Get out of the action cycle

By A. G. Mohan and Dr. Ganesh Mohan

Take the Tapas route to control the mind

All the practices of yoga are directed towards the attainment of a steady state of mind. Transition to such a state of mind is not possible for ordinary people like us in whom the compulsion to act is deeply ingrained. Since we cannot stop acting, we must enter the path to such stillness through action — actions that are conducive to developing tranquil stillness within. In other words, we need to do those actions that will, in time, free us from the constant mental compulsion to act. Also implied are the avoidance of actions that disturb our mind. We need to replace actions that lead us away from the path of yoga, away from freedom, stillness and tranquility, with those that lead us toward these.

In this context it is important to be clear of the goal of the practice. The practices may involve external actions like asanas and pranayama but their goal is an internal change. The effectiveness of the practice of these disciplines is to be judged not just by how intensely you practise them or how much time you devote to them, but by how much they succeed in freeing you from the cycle of mundane actions.

Mental resolve

Tapas involves letting go of the constant search for pleasure and tolerating the discomfort that this deprivation induces. Tapas is essential: without tapas, one will not progress in the path of yoga. It is indispensable because it involves developing the mental resolve required to sustain the practices of yoga in the face of discomfort and to weaken our habitual dependence on external objects to maintain fulfilment of mind. These two aspects are mutually reinforcing.

Desire is ever present in the mind, and objects are always being presented to the mind by the senses. If one does not makes an effort to break this cycle with the practice of tapas, there is no room for progress towards freedom from dependence on external situations for satisfaction. The first among the pleasurable sense objects that one must take control of is food. Control over the desire for food is most important. It is essential to eat less, and to avoid eating for pleasure.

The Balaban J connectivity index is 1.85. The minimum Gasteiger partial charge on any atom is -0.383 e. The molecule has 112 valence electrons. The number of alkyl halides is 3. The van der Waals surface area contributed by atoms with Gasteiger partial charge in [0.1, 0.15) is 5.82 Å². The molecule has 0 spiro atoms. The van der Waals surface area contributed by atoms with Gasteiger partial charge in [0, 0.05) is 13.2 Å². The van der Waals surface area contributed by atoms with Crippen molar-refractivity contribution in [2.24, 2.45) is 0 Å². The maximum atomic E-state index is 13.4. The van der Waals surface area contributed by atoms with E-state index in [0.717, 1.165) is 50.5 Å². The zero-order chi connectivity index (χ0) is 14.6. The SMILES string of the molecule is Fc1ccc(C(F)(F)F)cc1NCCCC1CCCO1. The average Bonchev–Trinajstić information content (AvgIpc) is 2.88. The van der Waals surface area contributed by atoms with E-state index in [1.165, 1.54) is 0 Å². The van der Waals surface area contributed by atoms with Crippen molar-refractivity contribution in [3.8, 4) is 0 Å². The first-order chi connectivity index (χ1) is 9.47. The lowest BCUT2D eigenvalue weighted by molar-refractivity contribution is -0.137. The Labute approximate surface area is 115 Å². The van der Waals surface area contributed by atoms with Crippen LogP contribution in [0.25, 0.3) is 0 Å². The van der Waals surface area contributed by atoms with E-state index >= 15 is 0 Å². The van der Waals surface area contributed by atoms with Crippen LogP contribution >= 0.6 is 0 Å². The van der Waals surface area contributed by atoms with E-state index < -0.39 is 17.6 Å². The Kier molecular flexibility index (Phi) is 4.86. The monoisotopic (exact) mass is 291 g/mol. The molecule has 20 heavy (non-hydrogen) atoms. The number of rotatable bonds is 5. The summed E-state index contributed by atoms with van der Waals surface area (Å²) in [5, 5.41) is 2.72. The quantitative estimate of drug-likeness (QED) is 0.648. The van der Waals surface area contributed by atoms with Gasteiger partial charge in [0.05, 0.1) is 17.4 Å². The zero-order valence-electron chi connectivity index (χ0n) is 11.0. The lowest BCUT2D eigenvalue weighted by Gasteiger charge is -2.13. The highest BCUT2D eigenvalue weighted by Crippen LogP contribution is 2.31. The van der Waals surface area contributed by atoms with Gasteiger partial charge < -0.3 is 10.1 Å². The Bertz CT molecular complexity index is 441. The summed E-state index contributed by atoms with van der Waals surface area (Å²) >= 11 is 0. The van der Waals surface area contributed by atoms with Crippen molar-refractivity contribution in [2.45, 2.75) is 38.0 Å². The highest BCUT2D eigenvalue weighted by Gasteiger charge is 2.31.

Do not allow food to dictate your state of mind. For example, if you find yourself over-eating, looking for the best restaurant to eat in, researching which items are better in which restaurant, avidly anticipating a delicious meal, or analysing the sandwich and thinking that it would be better if the cheese was more fresh or the bread softer, understand that you have lost your mind to the food. Fulfilment does not lie in the pleasure of the taste of the meal. It lies in satiating the desire for that taste. And that desire will return in full force after a week or two, and you will find yourself searching to satisfy it, remaining unfulfilled until you have the food you want, and reaching partial fulfilment when you do, for now something else in the food may not match up to your expectations.

And if the meal were fantastic, would you not like the experience of the pleasure you felt in the first few bites to last longer? Would you not like the entire experience to be more intense? Where does the search for fulfilment in tasty food end? It doesn’t. Because the fulfilment was never in the food. It was in your mind. Naturally, tapas is not to be practised to an extreme. The goal is to control the disturbance created in mind, not to punish the body. The latter would be counter-productive. Therefore, tapas is to be practised well within the limits of physical health, while keeping a close watch on the mind.

The word tapas is used in a wide variety of meanings in various Sanskrit texts. Do not confuse yourself with all that. The Yoga sutras view physical health as being important in an indirect sense in that an unhealthy body can be an impediment in working towards a quieter mind.

Understand it this way: tapas is to voluntarily relinquish the pleasures that draw the mind to them, with the knowledge that one is doing so to be free of the mental disturbance they create. It is to avoid seeking pleasure and to bear the discomfort that arises from that, but with the knowledge that such deprivation is but temporary, while the steadiness of mind that arises from such practice will lead to lasting fulfilment in time. It is the path not to self-deprivation, but to self-gain through freedom from domination by sense pleasures.

This article appeared in The Hindu newspaper.